Rising from a maze of ash, the newly formed Raven Queen immediately cursed the evil wizards, blackening their bones and warping their bodies, transforming them into the scabrous bird-like monsters known as the Nagpa – doomed to wander the dark places of the world forever.
After the banishment of the traitorous Nagpa and the fall, sheer sorrow and loss overwhelmed the Raven Queen.
She fell deeper and deeper into a divine madness as she contemplated the loss of her kingdom and the failure of her plan.
While she was having a good old sulk, the residual magic from the corrupted ritual stripped away the last vestiges of her physical form, transforming her into a being composed entirely of “symbols, images, and perceptions.”
As she felt herself slipping away into nothingness, the queen drew together all the dead memories and discarded souls from the Shadowfell, weaving them into a cloak around her.
Over the subsequent centuries, these identities and memories have fused into the being known as the Raven Queen.
The Raven Queen’s true name remains unknown (a piece of information the demon god of death, Orcus, would dearly love to get his hands on).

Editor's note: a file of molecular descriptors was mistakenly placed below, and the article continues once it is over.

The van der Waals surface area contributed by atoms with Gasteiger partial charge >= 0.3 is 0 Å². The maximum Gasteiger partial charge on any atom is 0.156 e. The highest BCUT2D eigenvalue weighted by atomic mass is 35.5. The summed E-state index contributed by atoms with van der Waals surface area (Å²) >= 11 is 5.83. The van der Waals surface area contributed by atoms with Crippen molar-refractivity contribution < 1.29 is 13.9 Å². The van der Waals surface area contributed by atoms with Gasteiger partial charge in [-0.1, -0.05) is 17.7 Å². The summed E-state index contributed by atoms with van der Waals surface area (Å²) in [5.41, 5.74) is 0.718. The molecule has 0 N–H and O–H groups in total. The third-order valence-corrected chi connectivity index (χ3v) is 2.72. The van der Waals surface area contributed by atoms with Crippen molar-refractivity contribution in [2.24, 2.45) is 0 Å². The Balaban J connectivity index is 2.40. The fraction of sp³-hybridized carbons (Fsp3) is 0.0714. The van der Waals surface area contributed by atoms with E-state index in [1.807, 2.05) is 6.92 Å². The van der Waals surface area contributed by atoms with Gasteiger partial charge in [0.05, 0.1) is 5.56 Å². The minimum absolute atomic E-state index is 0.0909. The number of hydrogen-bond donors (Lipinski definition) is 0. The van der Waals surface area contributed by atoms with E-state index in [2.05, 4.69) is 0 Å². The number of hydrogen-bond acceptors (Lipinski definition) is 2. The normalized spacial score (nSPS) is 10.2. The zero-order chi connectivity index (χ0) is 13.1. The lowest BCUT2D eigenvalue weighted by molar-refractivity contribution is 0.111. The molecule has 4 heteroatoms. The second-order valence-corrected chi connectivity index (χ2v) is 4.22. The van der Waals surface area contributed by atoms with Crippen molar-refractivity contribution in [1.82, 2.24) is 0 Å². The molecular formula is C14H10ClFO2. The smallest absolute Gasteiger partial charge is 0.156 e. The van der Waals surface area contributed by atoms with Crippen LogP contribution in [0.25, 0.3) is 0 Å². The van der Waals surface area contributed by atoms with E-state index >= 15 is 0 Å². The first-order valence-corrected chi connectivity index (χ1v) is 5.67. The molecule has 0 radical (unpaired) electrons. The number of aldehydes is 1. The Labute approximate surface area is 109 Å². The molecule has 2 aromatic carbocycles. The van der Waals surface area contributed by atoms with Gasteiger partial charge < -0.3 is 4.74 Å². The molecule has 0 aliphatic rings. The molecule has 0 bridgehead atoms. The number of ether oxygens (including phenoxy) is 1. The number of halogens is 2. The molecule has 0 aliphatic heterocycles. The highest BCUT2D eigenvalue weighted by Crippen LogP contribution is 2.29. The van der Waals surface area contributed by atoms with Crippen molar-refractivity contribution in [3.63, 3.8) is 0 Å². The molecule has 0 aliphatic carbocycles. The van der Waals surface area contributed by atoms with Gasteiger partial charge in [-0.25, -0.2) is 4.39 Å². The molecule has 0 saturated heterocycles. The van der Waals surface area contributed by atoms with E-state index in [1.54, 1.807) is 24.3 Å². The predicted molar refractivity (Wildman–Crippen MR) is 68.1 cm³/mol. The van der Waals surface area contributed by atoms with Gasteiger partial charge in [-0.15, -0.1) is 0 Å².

All knowledge of her and whom she used to be was wiped from the memories of mortals by Correllon and Lolth – who collectively agreed that the one thing they hated more than each other was some uppity mortal making a play for the throne.
Now, she rules the Shadowfell as a minor goddess of death and something of a mix between a patron deity and eternal tormentor for the Shadar-Kai – whose souls she still owns, reincarnating them whenever they die as either a dark gift or eternal torment and servitude, depending on how you look at it.
Meeting the Raven Queen
Mordenkainen’s Tome of Foes notes that the most likely way your players’ characters will ever meet the Raven Queen is in the twilight moments between death saving throws when they might find themselves suddenly standing before a vast, black throne as the air fills with the cawing of innumerable black birds.
Some adventurers (returned to life a few days later once their companions scraped together the necessary cash for a resurrection spell) claim that the Raven Queen imparted unto them a quest, whether to learn some hidden secret or retrieve an item of great power in the mortal world.
Mortals who find themselves in the presence of the Raven Queen often behold their surroundings as though from an important or traumatic memory, as the dark goddess claws her way into their subconscious to extract anything she sees as interesting.